Tending your Inner Garden
Several years ago during my days as The English Painter, I got a call from a new client who wanted me to do some textured walls in his home. His name was Michael. He was a Shaman. I had never met a Shaman and knew very little about Shamanism but he and I chatted at length while I worked, and I grew more curious. Since that meeting I've read many books on the subject and studied what Shamanism means in our current culture. It has been the practice of indigenous people for tens of thousands of years and my understanding is that it is a path of direct revelation. A Shaman is one who sees in the dark, connects with the unseen worlds and taps into what may be causing imbalance in the mind, body and spirit. They believe that everything is alive and connected. Doing a Shamanic Journey is like entering a vivid and conscious dream state that enables us to receive guidance from an unseen realm. It helps us remember our true nature.
Feeling deeply connected myself to the garden and the earth, to the trees, plants and flowers, I often Journey to my "inner garden" to ask for guidance. I can "get there" easily and it's a place that I love to go in my mind, even when I am not seeking advice.
So, how do you find your own inner garden? You certainly don't have to be a gardener to do this! Lie or sit in a quiet place with no distractions. Close your eyes and take a few deep cleansing breaths and leave the daily concerns of ordinary reality behind. Think about what you might like to discover on this Journey. Picture yourself not as a body, but as a garden. What does your garden look like? Is it an English country garden with herbs and flowers or a garden in the desert, on a mountain, or at the ocean? Pick up a handful of soil, what does it smell like? What does it feel like? Is it dark and rich, thick clay or sandy? What colors are the flowers? What textures? Grasses, shrubs, trees, cacti, flowers, bulbs? Is it densely planted or are there some open spaces? How big is it? A small perennial flower bed or is it an acre? Is it tidy and manicured or wild and unruly? Take some time to see what you see, notice what you notice, use your imagination. Are the flowers and trees true species or are they imaginary, perhaps ones you might have painted as a small child?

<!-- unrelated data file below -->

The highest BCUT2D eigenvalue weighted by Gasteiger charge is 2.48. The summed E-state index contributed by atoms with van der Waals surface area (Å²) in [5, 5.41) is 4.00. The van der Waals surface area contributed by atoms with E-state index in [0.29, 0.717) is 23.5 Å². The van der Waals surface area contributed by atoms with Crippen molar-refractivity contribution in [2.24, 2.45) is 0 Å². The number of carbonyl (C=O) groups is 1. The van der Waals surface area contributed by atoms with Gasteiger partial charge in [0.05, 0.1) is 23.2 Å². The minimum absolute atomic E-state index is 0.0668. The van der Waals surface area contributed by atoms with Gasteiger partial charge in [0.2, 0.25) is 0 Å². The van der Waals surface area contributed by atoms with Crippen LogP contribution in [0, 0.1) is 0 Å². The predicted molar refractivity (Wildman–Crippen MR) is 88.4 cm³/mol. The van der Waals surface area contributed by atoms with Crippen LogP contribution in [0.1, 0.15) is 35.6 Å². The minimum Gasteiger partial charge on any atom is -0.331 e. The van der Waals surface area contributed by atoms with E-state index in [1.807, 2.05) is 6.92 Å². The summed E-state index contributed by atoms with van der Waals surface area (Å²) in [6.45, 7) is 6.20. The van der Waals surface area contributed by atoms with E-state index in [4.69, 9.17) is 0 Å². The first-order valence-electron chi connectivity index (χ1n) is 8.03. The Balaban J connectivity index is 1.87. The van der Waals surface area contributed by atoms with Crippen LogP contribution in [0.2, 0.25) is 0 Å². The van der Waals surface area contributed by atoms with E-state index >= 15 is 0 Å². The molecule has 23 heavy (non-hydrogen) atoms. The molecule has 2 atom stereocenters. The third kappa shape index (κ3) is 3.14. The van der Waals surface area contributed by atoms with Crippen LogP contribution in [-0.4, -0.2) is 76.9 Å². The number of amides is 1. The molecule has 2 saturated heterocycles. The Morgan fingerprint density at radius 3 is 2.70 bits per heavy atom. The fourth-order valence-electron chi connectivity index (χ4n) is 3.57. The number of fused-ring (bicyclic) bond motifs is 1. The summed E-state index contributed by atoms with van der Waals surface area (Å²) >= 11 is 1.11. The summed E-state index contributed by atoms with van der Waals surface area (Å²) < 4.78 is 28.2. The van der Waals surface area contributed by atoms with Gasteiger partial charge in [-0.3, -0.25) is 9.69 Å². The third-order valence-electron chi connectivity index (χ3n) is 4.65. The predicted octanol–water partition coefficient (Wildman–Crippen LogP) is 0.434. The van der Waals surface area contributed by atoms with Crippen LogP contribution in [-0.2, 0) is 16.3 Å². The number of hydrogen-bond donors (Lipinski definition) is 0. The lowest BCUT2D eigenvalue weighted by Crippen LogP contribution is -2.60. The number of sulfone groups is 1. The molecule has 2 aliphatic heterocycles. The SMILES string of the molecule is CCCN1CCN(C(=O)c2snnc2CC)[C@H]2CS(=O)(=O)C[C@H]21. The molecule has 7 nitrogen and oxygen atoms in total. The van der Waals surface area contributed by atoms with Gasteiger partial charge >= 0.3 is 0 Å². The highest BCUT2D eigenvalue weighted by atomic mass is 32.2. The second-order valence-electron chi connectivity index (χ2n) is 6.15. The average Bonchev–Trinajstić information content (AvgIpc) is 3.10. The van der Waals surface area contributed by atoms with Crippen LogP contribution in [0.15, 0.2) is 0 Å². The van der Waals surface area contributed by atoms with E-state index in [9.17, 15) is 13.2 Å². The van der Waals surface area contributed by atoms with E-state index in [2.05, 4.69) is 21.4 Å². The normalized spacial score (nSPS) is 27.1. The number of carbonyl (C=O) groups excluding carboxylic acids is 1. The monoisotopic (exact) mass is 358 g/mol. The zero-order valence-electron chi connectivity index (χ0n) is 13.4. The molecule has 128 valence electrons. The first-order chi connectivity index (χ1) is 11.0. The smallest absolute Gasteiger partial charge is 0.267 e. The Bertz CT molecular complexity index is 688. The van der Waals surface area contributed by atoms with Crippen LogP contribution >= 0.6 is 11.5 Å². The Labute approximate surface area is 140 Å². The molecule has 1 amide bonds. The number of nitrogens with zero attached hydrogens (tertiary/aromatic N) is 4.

Is anything else visible in the garden? Rocks and stones, perhaps some crystals or gemstones? If your garden is small perhaps these are placed where the chakras might be, as small stone circles or a labyrinth in a larger garden, or maybe there are dry stone walls or giant rocks? Stones are an important aspect of the garden as they carry the wisdom of all that has ever been, like the bones in the human body, they hold the ancestral DNA and all the ancient stories.
Is there water there? A well? A stream? A waterfall? A birdbath? Do you see any wildlife? Birds, butterflies, small mammals or reptiles? What season is it? Notice the season as it is helpful to go back there often and experience the changes. There is much to learn from a Winter garden that is sleeping as well as one that is bursting with new growth in the Spring. What direction does your garden face? What can you see in the distance? Once you have these initial images, perhaps take a moment to draw or paint it, just a quick sketch to get started. It will feel like you!